As imugi 이무기, Auckland’s Carl Ruwhiu and Yery Chao, navigate the slipstream between the listless ennui of late 90s downbeat and trip-hop, silicon smooth synth-pop, and the undeniable bounce of modern R&B. Subtle, soft-focus, and techno-naturalistic, their cosmic-scale aesthetics effortlessly complement the duo’s considered thinking around music, culture, and identity in Aotearoa New Zealand.
“We are looking for an equal exchange with music, to feel from it all we have put into it,” Yery says, before expanding on imugi 이무기’s mission statement. “We put so much of ourselves into it and polish it into something that can reach out to people located anywhere and everywhere. Maybe it’s a form of communication. Aotearoa [New Zealand] is a multicultural and multilingual country, but its history and colonial systems have not always acknowledged or embraced that, in many spaces here it still isn’t fully seen or heard as it is. We want to embrace who we are, where we are. After spending so many years repressing and rejecting our cultural identity, we want to embrace the wholeness that others ignore or mock fully.”
Carl and Yery met in math class during their final year of high school in 2014. At the time, they’d both been developing their musical styles independently, and when friends suggested they make music together, something naturally clicked. Writing and recording songs became the bedrock of their friendship, and playing live inspired them to higher heights. “There’s no sense of binaries in how we work together,” Yery explains. “I’m not the singer, and he’s not the producer. It’s a constant flow, exchange and conversation.”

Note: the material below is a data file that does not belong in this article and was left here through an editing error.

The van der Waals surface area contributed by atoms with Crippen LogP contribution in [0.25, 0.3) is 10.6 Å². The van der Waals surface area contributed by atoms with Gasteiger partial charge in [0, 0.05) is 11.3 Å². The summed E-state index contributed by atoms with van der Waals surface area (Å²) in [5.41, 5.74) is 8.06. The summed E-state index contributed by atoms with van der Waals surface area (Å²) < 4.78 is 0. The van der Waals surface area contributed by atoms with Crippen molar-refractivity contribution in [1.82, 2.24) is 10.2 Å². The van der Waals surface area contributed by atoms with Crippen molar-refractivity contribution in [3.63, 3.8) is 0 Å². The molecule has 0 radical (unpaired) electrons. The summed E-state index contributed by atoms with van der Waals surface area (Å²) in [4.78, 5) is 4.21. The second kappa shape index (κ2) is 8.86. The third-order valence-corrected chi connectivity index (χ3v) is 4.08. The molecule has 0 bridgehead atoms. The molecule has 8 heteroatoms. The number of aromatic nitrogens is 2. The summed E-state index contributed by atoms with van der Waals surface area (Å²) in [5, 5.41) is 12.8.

In 2017, they independently released their debut EP Vacasian, described by Polish music website BeeHype as one of the ten best releases of the year from Aotearoa New Zealand. Vacasian located them as part of a new generation of Auckland artists from immigrant communities. It also set them on a trajectory that led to performances at St Jerome’s Laneway Festival Auckland, Whammy Fest, Newtown Festival, and the 95bFM bCard launch party, as well as support slots over the last year alongside Jungle, Dbldbl x Trapjaw Kelpie, Cosmo’s Midnight, Hans. and Geoff Ong.
Working with their creative collaborator Casey Yeoh, they’ve crafted themselves a visual language as ethereal, surreal, and spacious as their soundworld, but as Yery’s thinking illustrates, they’re more than just aesthetes. “Yery puts a lot of ideas behind her writing, which has opened my mind up to things I was previously ignorant of,” Carl admits. “In turn, this gave my musical creations a purpose. It became so important to me to write music that would enhance and strengthen these ideas.”
This synergy hangs heavy over their new EP Dragonfruit, released through A Label Called Success, and created in collaboration with local rap upstarts Church & AP, musicians Daniel Waterson and Carlos Barnett, and studio engineers Josh Fountain and Ben Lawson. “We’ve always had this thought of how in our music, we plant seeds and care for them until the seeds grow tall enough to bear fruit, and the cycle repeats,” Yery says. “The songs reflect moments in the last couple of years where we felt some type of way. From feeling small, to feeling enormous. From resentment to love. From seriousness to fun. It’s funny how people can make something out of nothing at all.”